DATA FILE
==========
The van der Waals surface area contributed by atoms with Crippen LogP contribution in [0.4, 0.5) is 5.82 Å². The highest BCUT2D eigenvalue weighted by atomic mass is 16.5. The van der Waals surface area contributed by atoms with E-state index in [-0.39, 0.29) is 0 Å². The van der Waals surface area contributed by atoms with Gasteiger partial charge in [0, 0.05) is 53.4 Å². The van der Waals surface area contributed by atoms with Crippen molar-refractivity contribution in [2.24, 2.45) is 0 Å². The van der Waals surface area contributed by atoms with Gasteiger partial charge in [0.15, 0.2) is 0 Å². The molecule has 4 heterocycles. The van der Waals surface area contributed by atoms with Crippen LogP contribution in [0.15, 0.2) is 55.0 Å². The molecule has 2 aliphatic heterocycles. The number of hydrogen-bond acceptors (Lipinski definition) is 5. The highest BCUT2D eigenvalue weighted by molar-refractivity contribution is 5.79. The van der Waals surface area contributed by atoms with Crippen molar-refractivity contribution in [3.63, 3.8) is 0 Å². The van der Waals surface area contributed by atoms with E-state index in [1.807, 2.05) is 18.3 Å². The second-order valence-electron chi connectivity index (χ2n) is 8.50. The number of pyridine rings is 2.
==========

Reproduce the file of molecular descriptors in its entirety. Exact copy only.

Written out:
The van der Waals surface area contributed by atoms with Crippen LogP contribution in [0.4, 0.5) is 5.82 Å². The highest BCUT2D eigenvalue weighted by atomic mass is 16.5. The van der Waals surface area contributed by atoms with E-state index in [-0.39, 0.29) is 0 Å². The van der Waals surface area contributed by atoms with Gasteiger partial charge in [0, 0.05) is 53.4 Å². The van der Waals surface area contributed by atoms with Crippen molar-refractivity contribution in [2.24, 2.45) is 0 Å². The van der Waals surface area contributed by atoms with Gasteiger partial charge in [0.15, 0.2) is 0 Å². The molecule has 4 heterocycles. The van der Waals surface area contributed by atoms with Crippen LogP contribution in [0.15, 0.2) is 55.0 Å². The molecule has 2 aliphatic heterocycles. The number of hydrogen-bond acceptors (Lipinski definition) is 5. The highest BCUT2D eigenvalue weighted by molar-refractivity contribution is 5.79. The van der Waals surface area contributed by atoms with Crippen molar-refractivity contribution in [3.63, 3.8) is 0 Å². The van der Waals surface area contributed by atoms with E-state index in [1.807, 2.05) is 18.3 Å². The second-order valence-electron chi connectivity index (χ2n) is 8.50. The number of pyridine rings is 2.